In search of an answer, we might look at the few places where Mark exceptionally shows signs of Beta belief, and see how Luke handles them. The two really unmistakable ones are the reference to Jesus's death as a "ransom for many" (Mk 10:45) and the Last Supper characterization of the cup as the Blood of the Covenant that is "poured out for many" (Mk 14:24).
And how does Luke handle them? See your synopsis. He omits them, or rewrites them so as to leave out the specifically Beta part. Instead of the bit about "ransom for many," Luke has "But I am among you as one who serves." Is there a suspicion that at this point we have a textual insecurity in Mark? Nope; Matthew repeats it verbatim. Luke refuses to do so; he generalizes backward into a form which would quite possibly be acceptable to the Philippians 2 people: emphasizing the humility of Jesus, without invoking the sacrificial death of Jesus. The two are not the same, and the difference seems to have been important to Luke. As for the other passage, we have
Mk: my blood of the covenant, which is poured out for many.
Mt: my blood of the covenant, which is poured out for many for the remission of sins.
Lk: the new covenant in my blood.
What the covenant means, we might sit down to inquire, but the point of the moment is that where Mark specifically invokes a salvation value for Jesus's death, and Matthew further specifies that it leads to the forgiveness of sins, Luke has simply a blank at that point.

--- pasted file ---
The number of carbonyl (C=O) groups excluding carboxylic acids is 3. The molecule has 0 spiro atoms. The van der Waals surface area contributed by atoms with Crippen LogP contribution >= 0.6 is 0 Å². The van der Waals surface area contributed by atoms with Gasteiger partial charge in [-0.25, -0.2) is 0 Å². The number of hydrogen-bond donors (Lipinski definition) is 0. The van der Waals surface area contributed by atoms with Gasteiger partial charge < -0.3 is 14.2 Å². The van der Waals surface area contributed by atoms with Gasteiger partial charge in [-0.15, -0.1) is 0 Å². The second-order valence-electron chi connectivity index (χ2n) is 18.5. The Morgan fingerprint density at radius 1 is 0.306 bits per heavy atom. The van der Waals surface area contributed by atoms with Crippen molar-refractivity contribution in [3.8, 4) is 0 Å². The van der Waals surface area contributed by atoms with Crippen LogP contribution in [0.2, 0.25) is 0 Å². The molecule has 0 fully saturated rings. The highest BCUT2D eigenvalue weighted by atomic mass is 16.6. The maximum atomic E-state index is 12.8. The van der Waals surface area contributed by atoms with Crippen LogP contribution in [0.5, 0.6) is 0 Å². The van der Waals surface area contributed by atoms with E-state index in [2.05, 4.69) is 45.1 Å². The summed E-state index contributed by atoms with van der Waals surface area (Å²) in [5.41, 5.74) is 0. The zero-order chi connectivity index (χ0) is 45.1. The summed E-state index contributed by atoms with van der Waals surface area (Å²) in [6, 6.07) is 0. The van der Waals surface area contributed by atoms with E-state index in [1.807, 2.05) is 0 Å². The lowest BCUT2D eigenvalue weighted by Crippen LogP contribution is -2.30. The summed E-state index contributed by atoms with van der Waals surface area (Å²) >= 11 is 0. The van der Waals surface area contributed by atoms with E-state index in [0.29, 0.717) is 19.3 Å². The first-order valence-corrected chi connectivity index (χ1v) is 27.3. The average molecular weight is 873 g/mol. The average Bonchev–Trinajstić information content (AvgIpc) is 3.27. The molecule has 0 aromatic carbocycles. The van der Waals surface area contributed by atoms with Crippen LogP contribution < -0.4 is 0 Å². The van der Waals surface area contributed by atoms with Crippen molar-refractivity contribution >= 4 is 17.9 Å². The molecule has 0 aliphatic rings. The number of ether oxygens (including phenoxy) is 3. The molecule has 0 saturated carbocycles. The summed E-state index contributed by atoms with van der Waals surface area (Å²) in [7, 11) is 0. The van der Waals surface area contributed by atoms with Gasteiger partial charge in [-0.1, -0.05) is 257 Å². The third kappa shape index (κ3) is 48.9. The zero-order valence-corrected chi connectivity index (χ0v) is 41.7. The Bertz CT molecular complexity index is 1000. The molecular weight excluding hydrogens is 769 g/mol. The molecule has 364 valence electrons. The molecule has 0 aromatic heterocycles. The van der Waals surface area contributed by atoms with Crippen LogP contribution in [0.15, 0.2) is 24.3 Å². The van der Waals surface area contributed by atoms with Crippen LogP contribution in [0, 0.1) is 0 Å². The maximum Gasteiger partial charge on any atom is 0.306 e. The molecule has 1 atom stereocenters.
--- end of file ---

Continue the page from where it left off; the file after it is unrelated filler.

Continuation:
I first thought that Alpha was primitive Christian belief. I next found that it might be liturgically developed (the Didache) and acquire a high Christology (an exaltation Christology, even including pre-existence in divine form; Philippians) without ceasing to be Alpha. What I think I am now seeing is that a late text (Luke) might actually reverse the evolution toward Beta which represented in some very late passages in Mark.
Alpha, then, is not always the belief to which change happens, the belief that is suppressed or simply occluded by a later belief. Sometimes it fights back. Like the Epistle of James, slugging it out toe to toe with Paul on the Faith vs Works business. And now with Luke, quietly abandoning the intrusions of Beta into Mark, and giving scope to what at this point I can only call second generation Alpha kerygma.
As to how that kerygma was structured and sourced, that will have to be the subject of another note.
E Bruce Brooks
Warring States Project
University of Massachusetts at Amherst
Copyright © 2010 by E Bruce Brooks
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- Bruce Brooks wrote:
> I find that little or nothing in the Sermon on the Plain (the presumptiveBruce,
> original, from whatever channel) goes beyond the limits of the sermon which
> constitutes the Epistle of James, or the teaching explicit or latent in the
> early parts of Mark.
>> That is, the Sermon in Luke is an Alpha document.
> So is the Lord's Prayer in Luke.
I would like to point out that not only the Lord¹s Prayer, but also all the
sayings in the Sermon on the Plain (not necessarily with Luke¹s wording) are
in my reconstruction of the early sayings source (see the web page below).
The former is the first saying in what I have labelled Section C¹, and the
latter form the backbone of Section A¹. Indeed the whole source, comprising
the four sections A, B, C and D, constituted what you call an Alpha¹
You¹re on the way there; keep it up and you may get there in the end! ;-)